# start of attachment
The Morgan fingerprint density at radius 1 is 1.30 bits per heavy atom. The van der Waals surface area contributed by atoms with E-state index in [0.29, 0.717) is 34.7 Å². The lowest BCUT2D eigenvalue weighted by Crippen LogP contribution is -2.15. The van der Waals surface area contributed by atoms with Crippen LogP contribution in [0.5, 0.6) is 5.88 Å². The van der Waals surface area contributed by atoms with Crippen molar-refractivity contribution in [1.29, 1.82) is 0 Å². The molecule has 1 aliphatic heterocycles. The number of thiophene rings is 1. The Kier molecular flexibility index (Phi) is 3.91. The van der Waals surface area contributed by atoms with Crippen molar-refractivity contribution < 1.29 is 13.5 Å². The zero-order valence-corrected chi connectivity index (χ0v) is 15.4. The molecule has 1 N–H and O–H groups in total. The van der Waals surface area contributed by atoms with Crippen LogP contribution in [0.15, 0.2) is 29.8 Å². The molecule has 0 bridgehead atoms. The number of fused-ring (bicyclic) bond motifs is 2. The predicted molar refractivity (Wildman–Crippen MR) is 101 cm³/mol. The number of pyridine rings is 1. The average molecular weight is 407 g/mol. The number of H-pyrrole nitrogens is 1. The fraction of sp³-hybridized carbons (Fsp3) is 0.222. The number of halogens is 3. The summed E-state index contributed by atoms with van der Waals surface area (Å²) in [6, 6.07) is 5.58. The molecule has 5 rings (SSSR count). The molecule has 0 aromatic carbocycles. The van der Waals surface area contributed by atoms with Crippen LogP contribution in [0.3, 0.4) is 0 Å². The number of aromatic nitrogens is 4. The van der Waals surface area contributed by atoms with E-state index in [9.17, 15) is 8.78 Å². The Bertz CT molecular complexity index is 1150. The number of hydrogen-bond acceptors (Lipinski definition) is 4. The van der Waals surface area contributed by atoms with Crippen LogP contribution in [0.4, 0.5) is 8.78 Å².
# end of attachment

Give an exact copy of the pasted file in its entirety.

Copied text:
The Morgan fingerprint density at radius 1 is 1.30 bits per heavy atom. The van der Waals surface area contributed by atoms with E-state index in [0.29, 0.717) is 34.7 Å². The lowest BCUT2D eigenvalue weighted by Crippen LogP contribution is -2.15. The van der Waals surface area contributed by atoms with Crippen LogP contribution in [0.5, 0.6) is 5.88 Å². The van der Waals surface area contributed by atoms with Crippen molar-refractivity contribution in [1.29, 1.82) is 0 Å². The molecule has 1 aliphatic heterocycles. The number of thiophene rings is 1. The Kier molecular flexibility index (Phi) is 3.91. The van der Waals surface area contributed by atoms with Crippen molar-refractivity contribution < 1.29 is 13.5 Å². The zero-order valence-corrected chi connectivity index (χ0v) is 15.4. The molecule has 1 N–H and O–H groups in total. The van der Waals surface area contributed by atoms with Crippen LogP contribution in [0.15, 0.2) is 29.8 Å². The molecule has 0 bridgehead atoms. The number of fused-ring (bicyclic) bond motifs is 2. The predicted molar refractivity (Wildman–Crippen MR) is 101 cm³/mol. The number of pyridine rings is 1. The average molecular weight is 407 g/mol. The number of H-pyrrole nitrogens is 1. The fraction of sp³-hybridized carbons (Fsp3) is 0.222. The number of halogens is 3. The summed E-state index contributed by atoms with van der Waals surface area (Å²) in [6, 6.07) is 5.58. The molecule has 5 rings (SSSR count). The molecule has 0 aromatic carbocycles. The van der Waals surface area contributed by atoms with Crippen LogP contribution in [0.3, 0.4) is 0 Å². The number of aromatic nitrogens is 4. The van der Waals surface area contributed by atoms with E-state index in [9.17, 15) is 8.78 Å². The Bertz CT molecular complexity index is 1150. The number of hydrogen-bond acceptors (Lipinski definition) is 4. The van der Waals surface area contributed by atoms with Crippen LogP contribution in [0.4, 0.5) is 8.78 Å².